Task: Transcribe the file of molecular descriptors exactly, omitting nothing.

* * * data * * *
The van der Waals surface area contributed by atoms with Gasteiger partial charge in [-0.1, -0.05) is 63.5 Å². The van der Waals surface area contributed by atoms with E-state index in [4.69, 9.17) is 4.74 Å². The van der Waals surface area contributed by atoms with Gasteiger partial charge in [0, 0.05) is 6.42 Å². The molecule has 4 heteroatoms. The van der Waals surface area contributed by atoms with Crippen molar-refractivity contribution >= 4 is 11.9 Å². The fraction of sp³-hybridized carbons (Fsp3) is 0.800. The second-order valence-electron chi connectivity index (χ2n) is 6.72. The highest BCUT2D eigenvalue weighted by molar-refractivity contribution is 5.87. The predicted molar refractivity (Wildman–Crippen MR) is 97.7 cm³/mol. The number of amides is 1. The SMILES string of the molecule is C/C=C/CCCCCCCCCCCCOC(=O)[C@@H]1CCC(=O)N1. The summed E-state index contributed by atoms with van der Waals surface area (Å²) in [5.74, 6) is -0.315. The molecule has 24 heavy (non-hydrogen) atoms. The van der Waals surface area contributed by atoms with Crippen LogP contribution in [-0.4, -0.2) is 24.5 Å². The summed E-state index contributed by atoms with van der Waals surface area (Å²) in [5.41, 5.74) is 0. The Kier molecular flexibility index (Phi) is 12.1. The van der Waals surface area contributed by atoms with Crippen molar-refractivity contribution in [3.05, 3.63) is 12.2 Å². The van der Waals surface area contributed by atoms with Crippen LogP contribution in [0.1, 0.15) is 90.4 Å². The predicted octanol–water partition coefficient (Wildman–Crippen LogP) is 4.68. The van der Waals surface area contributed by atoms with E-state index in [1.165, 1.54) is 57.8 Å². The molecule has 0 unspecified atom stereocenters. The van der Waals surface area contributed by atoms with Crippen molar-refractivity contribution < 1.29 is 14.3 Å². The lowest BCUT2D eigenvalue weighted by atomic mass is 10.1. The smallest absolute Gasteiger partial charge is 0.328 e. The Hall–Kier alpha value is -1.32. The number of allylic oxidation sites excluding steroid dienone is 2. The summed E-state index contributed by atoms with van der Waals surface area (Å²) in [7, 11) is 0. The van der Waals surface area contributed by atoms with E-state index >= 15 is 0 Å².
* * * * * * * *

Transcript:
The van der Waals surface area contributed by atoms with Gasteiger partial charge in [-0.1, -0.05) is 63.5 Å². The van der Waals surface area contributed by atoms with E-state index in [4.69, 9.17) is 4.74 Å². The van der Waals surface area contributed by atoms with Gasteiger partial charge in [0, 0.05) is 6.42 Å². The molecule has 4 heteroatoms. The van der Waals surface area contributed by atoms with Crippen molar-refractivity contribution >= 4 is 11.9 Å². The fraction of sp³-hybridized carbons (Fsp3) is 0.800. The second-order valence-electron chi connectivity index (χ2n) is 6.72. The highest BCUT2D eigenvalue weighted by molar-refractivity contribution is 5.87. The predicted molar refractivity (Wildman–Crippen MR) is 97.7 cm³/mol. The number of amides is 1. The SMILES string of the molecule is C/C=C/CCCCCCCCCCCCOC(=O)[C@@H]1CCC(=O)N1. The summed E-state index contributed by atoms with van der Waals surface area (Å²) in [5.74, 6) is -0.315. The molecule has 24 heavy (non-hydrogen) atoms. The van der Waals surface area contributed by atoms with Crippen LogP contribution in [-0.4, -0.2) is 24.5 Å². The summed E-state index contributed by atoms with van der Waals surface area (Å²) in [5.41, 5.74) is 0. The Kier molecular flexibility index (Phi) is 12.1. The van der Waals surface area contributed by atoms with Crippen molar-refractivity contribution in [3.05, 3.63) is 12.2 Å². The van der Waals surface area contributed by atoms with Crippen LogP contribution in [0.1, 0.15) is 90.4 Å². The predicted octanol–water partition coefficient (Wildman–Crippen LogP) is 4.68. The van der Waals surface area contributed by atoms with E-state index in [1.165, 1.54) is 57.8 Å². The molecule has 0 unspecified atom stereocenters. The van der Waals surface area contributed by atoms with Crippen molar-refractivity contribution < 1.29 is 14.3 Å². The lowest BCUT2D eigenvalue weighted by atomic mass is 10.1. The smallest absolute Gasteiger partial charge is 0.328 e. The Hall–Kier alpha value is -1.32. The number of allylic oxidation sites excluding steroid dienone is 2. The summed E-state index contributed by atoms with van der Waals surface area (Å²) in [7, 11) is 0. The van der Waals surface area contributed by atoms with E-state index >= 15 is 0 Å².